In Prospector Capital Partners, Inc
. v. DTTM Operations LLC
, the Trademark Trial and Appeal Board (TTAB or Board) denied the petitioner’s motion to disqualify the TTAB, transfer venue to U.S. District Court, vacate, and suspend proceedings. The Board also exercised its discretion not to enter default judgment on motion by the respondent. Cancellation No. 92063494 (TTAB Aug. 18, 2017) (precedential). The cancellation action is ongoing.
The respondent, DTTM Operations LLC, is the owner of several registrations for the TRUMP mark for various goods and services in Classes 14, 21, 24, 25, 35, 36, 39, and 41. Prospector Capital Partners, Inc., petitioned to cancel the respondent’s registrations for the TRUMP mark on the ground of abandonment, also alleging rights to the TRUMP YOUR COMPETITION mark. Rather than answer the petition to cancel, the respondent filed a motion to dismiss, which the Board granted due to the petitioner’s failure to properly allege abandonment claim or standing. The Board gave the petitioner 20 days to amend its petition to cancel, but rather than amend its petition, the petitioner filed the motion to disqualify the TTAB, transfer venue to U.S. District Court, vacate, and suspend proceedings.
The petitioner argued that the Board should be disqualified and is incapable of objectively ruling because U.S. President Donald J. Trump holds an interest in the TRUMP registrations subject of the cancellation proceeding, and the Board’s judges are appointed by the Secretary of Commerce serving under the president with the “authority to hire or fire.”
The Board defended its ability to adjudicate in an unbiased, independent manner, noting that it is not a “court” under applicable statutes and that the judicial disqualification provision of 28 U.S.C. Section 451 was inapplicable to it. The Board further found that the petitioner had failed to provide any facts supporting its assertion that Board judges are unable to fulfill their statutory obligations merely because the registrations subject to the cancellation proceeding are connected to the President, noting that “the Board is not relieved of its statutory duty to determine rights to registration because a party is directly or indirectly connected with the United States government.” The motion was denied on the ground that the “petitioner has set forth no basis whatsoever for its assertion that the Board lacks the independence necessary to make unbiased decisions in this proceeding.”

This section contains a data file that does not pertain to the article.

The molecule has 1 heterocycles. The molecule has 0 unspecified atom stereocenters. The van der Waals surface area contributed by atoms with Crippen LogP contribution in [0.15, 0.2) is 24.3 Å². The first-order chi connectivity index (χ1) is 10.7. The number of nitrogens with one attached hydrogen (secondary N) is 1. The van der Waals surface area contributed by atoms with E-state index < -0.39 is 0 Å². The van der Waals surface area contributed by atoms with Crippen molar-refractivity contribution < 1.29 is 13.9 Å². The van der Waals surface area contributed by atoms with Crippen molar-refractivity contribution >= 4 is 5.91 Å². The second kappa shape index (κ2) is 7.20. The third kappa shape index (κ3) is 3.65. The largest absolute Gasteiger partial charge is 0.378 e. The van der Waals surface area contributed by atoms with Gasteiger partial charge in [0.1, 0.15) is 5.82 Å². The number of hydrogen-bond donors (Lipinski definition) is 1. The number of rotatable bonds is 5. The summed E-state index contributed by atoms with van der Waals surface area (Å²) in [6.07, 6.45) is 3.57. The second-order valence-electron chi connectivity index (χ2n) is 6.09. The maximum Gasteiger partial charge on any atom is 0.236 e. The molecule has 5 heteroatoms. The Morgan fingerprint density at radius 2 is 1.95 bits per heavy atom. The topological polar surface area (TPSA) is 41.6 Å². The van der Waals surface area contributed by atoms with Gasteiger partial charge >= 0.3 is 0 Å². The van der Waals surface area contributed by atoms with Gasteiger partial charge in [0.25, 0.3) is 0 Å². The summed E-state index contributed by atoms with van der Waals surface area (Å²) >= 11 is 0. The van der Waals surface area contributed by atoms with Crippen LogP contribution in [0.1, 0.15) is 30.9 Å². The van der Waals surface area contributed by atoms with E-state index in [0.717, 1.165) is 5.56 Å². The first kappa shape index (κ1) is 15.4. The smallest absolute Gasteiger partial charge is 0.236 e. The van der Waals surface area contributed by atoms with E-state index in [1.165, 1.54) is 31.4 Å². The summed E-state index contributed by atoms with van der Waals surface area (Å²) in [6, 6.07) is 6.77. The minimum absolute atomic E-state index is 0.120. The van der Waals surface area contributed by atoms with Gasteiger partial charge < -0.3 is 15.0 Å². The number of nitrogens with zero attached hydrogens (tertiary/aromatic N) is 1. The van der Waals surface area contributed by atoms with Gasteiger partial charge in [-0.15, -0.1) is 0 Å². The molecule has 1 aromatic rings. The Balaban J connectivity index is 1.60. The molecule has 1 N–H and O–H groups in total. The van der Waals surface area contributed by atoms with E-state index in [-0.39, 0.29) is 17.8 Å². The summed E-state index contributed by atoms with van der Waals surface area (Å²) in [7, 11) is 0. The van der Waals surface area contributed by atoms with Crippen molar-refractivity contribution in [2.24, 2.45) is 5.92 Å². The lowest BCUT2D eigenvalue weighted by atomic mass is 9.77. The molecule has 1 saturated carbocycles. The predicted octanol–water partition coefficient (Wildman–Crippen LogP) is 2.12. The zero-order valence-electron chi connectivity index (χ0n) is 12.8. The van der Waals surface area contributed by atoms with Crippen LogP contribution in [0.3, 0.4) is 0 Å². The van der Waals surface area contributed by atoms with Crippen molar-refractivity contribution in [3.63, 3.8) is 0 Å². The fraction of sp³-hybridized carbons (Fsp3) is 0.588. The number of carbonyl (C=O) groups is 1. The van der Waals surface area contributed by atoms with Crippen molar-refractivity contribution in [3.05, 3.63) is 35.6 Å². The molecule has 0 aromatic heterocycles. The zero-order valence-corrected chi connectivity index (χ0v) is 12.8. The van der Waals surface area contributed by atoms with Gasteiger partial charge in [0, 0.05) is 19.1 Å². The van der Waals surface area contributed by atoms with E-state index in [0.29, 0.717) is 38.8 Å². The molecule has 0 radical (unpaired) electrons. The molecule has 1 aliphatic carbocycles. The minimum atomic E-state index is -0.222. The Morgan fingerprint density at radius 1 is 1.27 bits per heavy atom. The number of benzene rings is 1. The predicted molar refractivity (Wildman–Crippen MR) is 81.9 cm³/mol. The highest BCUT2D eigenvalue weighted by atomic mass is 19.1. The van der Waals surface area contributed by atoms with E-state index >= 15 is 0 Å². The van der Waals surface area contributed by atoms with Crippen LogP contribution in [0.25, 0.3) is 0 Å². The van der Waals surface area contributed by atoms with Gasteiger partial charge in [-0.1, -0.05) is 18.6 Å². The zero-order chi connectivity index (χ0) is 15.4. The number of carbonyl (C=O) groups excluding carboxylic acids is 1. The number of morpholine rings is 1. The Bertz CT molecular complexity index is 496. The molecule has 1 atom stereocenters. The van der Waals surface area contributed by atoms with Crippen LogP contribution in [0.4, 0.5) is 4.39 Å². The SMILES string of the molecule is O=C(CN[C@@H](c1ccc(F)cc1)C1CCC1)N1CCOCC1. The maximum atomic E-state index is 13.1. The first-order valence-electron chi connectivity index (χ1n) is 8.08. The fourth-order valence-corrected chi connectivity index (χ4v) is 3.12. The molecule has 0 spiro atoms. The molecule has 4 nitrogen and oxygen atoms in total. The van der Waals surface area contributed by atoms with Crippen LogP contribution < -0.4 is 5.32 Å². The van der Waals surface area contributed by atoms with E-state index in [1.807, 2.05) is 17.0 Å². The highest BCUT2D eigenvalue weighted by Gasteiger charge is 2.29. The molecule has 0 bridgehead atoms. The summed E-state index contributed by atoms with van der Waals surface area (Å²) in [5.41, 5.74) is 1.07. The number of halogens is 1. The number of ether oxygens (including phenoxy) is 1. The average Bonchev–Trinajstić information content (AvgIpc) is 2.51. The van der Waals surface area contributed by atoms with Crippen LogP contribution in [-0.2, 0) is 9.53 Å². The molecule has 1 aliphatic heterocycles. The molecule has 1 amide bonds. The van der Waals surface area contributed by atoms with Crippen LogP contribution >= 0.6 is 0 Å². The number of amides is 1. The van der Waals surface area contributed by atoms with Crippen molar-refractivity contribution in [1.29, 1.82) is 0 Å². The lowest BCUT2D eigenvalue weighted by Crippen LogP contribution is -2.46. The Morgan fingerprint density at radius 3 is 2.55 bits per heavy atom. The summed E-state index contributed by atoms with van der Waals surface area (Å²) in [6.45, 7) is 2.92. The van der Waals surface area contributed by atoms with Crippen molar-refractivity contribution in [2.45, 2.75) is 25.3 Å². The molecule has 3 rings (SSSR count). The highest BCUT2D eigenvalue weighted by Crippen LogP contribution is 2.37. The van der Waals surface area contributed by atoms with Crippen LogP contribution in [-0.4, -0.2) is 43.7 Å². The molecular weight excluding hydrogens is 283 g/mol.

In denying the motion to transfer venue to U.S. District Court, the Board educated the petitioner on procedure and the Board’s inability to simply “transfer” a case to district court, noting that if the petitioner wanted to litigate in federal court, it should have filed in the appropriate venue. The petitioner’s request to suspend the proceeding pending transfer to court was therefore denied as moot.
Lastly, in addressing the respondent’s cross motion for default judgment, the Board opted to exercise its discretion not to enter a default judgment and allow the petitioner another chance to file its amended petition to cancel, this time properly alleging the abandonment claim and standing.
Although every effort has been made to verify the accuracy of items in the INTA Bulletin, readers are urged to check independently on matters of specific concern or interest. Law & Practice updates are published without comment from INTA except where it has taken an official position.
© 2017 International Trademark Association